New jobs, processing capacity in Nova Scotia & Newfoundland.
Clearwater Increases Investment in Market Leading Arctic Surf Clam Fishery
Ian Smith, CEO of Clearwater Seafoods Inc. has announced today more than $5 million in new investments in Clearwater's market-leading Arctic surf clam fishery. The investments in Glace Bay, Nova Scotia and Grand Bank, Newfoundland will add new jobs, processing capacity and spur continued sustainable growth of the fishery.
"Today's investment is good news for local jobs, domestic seafood processing capacity and those looking for the very finest wild-caught surf clams from Atlantic Canada," says Mr. Smith. "With this investment, Clearwater will continue to expand the export market for wild-caught Canadian seafood and build on its global leadership in sustainable seafood excellence."
Sustainably harvested from the deep, nutrient-rich waters of the North Atlantic Clearwater's Arctic Surf Clams (Hokkigai) are exceptionally suited for sushi-style dishes and Asian cuisine.
Arctic surf clams are very popular in sushi in Japan, China and South Korea, where they are known as hokkigai or bei gei bei. These new investments will enable Clearwater to better serve its traditional customer base while expanding distribution to new markets especially in Europe where sushi consumption is growing rapidly.
Today's announcement includes a $2 million investment to establish clam processing capacity at Clearwater's Highland Fisheries facility in Glace Bay, Nova Scotia.
This investment will turn a seasonal crab plant in CapeBreton into a year-round seafood processing operation providing full time, year-round jobs for 36 people. There will also be opportunities for additional seasonal employment during the peak crab production season.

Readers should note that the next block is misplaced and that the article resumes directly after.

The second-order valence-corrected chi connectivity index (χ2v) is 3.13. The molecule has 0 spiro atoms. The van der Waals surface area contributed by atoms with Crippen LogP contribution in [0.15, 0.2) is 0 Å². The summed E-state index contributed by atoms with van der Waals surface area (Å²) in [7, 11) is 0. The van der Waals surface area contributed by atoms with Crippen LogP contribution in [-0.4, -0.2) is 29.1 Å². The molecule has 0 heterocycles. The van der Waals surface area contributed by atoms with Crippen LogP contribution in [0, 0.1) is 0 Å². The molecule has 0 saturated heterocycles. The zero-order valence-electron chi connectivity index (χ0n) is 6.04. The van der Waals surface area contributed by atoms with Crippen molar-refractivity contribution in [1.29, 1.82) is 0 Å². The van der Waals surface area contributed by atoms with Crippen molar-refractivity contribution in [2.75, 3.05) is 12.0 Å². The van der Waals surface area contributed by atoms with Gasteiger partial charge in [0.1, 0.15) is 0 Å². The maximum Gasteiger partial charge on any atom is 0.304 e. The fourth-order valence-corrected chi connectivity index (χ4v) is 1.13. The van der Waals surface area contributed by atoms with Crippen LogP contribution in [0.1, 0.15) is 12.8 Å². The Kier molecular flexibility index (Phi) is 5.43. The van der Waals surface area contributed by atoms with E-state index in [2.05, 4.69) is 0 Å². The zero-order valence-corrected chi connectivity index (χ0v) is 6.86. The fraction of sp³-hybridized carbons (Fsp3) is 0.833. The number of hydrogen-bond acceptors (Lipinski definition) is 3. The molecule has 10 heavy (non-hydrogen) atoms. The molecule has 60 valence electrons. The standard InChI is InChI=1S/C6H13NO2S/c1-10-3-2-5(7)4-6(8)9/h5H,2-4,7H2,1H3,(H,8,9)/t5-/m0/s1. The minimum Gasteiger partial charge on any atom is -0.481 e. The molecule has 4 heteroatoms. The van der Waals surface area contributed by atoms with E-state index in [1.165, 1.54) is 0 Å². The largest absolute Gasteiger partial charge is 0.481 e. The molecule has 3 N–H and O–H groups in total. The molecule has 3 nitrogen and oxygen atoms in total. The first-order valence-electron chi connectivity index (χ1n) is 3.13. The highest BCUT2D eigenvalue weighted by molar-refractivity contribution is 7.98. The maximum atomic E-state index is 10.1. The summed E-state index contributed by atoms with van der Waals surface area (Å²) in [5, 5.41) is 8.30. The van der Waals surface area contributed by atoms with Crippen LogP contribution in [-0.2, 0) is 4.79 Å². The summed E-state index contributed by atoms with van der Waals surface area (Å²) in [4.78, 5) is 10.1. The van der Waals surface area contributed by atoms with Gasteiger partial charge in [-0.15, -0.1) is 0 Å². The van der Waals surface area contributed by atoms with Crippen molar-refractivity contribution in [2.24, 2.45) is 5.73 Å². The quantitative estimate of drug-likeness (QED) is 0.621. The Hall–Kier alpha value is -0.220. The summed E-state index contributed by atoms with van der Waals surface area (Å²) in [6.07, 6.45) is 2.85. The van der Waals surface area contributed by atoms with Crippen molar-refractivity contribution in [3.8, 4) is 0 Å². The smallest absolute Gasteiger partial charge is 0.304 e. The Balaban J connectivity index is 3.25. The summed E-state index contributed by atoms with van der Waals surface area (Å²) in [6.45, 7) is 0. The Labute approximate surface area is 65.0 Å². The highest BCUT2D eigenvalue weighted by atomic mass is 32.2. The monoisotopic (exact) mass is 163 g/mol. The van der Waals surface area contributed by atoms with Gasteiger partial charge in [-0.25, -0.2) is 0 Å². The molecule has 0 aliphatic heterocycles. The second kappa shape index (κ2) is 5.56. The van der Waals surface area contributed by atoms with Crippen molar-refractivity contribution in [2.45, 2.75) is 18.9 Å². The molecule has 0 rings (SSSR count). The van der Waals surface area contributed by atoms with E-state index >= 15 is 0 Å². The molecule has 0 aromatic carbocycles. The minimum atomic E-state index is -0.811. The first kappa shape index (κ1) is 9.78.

An additional investment of $3.6 million will be made in Clearwater's existing Grand Bank, Newfoundland facility to increase grading and processing, improve infrastructure and expand production of additional value-added product formats. This facility will continue to be Clearwater's primary clam processing operation, with the Highland facility supporting the requirement for additional grading and packaging capacity.
Frozen-at-sea within an hour of catch to lock in unbeatable freshness, flavor and texture.
The Arctic surf clam fishery is Marine Stewardship Council (MSC) certified. Clearwaterinvested millions to fund clam science in collaboration with the DFO through joint project and collaborative agreements and academic institutions.
Only the finest sushi-grade clams make it through Clearwater's demanding quality control process and are shipped to satisfied customers around the world.
In 1976, John Risley and Colin MacDonald established Clearwater Seafoods Inc. with a pickup truck, a vision and a lot of entrepreneurial drive. Today the Nova Scotia company has grown to become the largest holder of shellfish licenses in Canada and one of the world’s leading seafood companies.
Commercial disasters declared for nine West Coast fisheries United Nations
The Commerce Secretariat determined that nine salmon and crab fisheries in Alaska, California and Washington experienced commercial failures, which will enable fishing communities to seek disaster relief assistance from Congress.
Cautious fish evolve out of marine reserves Canada
New research supports the creation of more marine reserves in the world’s oceans because, the authors say, fish can evolve to be more cautious and stay away from fishing nets.
ICES identifies 'substantial' species distribution shifts Denmark
A total of 16 out of 21 species examined by experts of the Workshop on Fish Distribution Shifts in response to a request from the EC have shown changes in their distributions across the northeast Atlantic since 1985, with hake and mackerel shifting the most.